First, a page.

Picking up where “So it Begins” left off, the monster intends to use these people to kill Jacob. He engages in reconnaissance the first night at the crash scene. When Jack, Kate, and Charlie find Seth Norris in the front of the plane, he kills the pilot because 1. He can, Seth Norris isn’t a candidate and wasn’t supposed to be on the plane (presumably, Frank was a candidate), 2. To cut off the castaways chances of escaping from the island by killing someone who could know how to repair some of the plane’s communication equipment, and 3. To scare and intimidate all of the castaways.


The monster scans Locke in the jungle, and discovers that Locke can be easily manipulated into doing his bidding because of his desire to be special. He lets Locke decides to make Locke the centerpiece of his plan to gain access to Jacob.

“White Rabbit”

In the form of Christian Shephard, the monster leads Jack to the caves and the freshwater stream. He has two reasons for this: 1. He creates doubt in Jack’s mind about whether or not his father is really dead (owing to the coffin being empty). This doubt will later be, at least in part, what will drive Jack back to the island when Locke mentions that he saw Christian in “The Life and Death of Jeremy Bentham” and 2. To make himself appear sympathetic to the castaways and at least raise the possibility that his designs aren’t entirely malevolent (as he tries to argue in “The Last Recruit”). He also might genuinely want them to survive in order to use them for his plans, meaning they need access to water.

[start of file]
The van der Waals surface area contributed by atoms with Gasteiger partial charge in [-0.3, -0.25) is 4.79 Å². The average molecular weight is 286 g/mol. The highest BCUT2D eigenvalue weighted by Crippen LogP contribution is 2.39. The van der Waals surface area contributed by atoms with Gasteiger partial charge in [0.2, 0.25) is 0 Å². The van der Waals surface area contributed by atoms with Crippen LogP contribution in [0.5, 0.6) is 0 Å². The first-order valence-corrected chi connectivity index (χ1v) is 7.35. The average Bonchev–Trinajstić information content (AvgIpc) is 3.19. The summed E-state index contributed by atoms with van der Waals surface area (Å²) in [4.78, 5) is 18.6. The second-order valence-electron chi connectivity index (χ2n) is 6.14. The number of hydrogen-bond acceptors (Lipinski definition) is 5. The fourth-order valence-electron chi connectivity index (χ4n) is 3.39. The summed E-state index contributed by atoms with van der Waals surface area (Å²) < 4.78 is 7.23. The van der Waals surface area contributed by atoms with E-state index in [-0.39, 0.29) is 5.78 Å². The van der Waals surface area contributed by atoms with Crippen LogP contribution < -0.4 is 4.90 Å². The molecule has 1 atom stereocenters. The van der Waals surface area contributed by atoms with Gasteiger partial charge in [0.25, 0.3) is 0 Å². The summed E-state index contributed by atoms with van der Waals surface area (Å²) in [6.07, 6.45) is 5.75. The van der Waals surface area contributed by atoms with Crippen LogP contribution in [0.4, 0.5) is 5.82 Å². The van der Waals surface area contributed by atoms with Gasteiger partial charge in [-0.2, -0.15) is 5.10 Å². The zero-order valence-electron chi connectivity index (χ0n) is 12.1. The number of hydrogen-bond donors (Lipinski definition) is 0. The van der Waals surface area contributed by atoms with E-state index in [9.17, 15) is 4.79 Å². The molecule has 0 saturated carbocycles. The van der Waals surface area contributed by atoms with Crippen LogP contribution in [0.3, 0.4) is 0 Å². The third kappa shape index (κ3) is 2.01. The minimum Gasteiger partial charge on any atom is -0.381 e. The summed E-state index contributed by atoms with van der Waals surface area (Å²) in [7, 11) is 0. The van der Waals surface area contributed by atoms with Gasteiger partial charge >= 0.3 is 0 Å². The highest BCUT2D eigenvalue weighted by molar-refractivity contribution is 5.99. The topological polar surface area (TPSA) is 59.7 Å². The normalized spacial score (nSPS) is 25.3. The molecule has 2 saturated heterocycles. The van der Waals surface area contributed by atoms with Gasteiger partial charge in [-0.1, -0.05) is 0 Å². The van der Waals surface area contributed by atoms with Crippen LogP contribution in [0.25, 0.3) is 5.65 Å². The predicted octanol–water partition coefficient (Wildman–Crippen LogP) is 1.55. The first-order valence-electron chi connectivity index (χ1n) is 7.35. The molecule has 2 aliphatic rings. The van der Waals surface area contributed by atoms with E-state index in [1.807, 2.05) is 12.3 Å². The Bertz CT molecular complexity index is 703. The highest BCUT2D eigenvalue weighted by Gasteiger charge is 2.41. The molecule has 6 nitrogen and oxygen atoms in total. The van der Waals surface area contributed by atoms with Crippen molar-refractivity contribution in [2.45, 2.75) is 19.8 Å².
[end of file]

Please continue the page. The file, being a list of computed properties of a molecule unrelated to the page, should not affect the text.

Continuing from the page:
The monster does not want Locke becoming obsessed with the hatch. He ultimately needs Locke to become leader of the Others in order to win an audience with Jacob from Richard, and getting involved with the Swan Station will only distract him from that goal. He therefore attempts to drag Locke down a hole (presumably attached in some way to the Temple) so that he could injure and infect him (assumption #7). This plan fails when Jack and Kate throw a stick of dynamite down the hole, which doesn’t particularly hurt the monster, but does block off access to the Temple.

“The 23rd Psalm”

Despite these efforts, Locke does in fact begin pressing the button within the Swan Station. The monster needs to find some way of dragging Locke out of the Swan. He encounters Eko and scans him, discovering that Eko’s dead brother is present on the Island. He decides to use Eko to undermine Locke’s faith in the efficacy of what he is doing inside the Swan.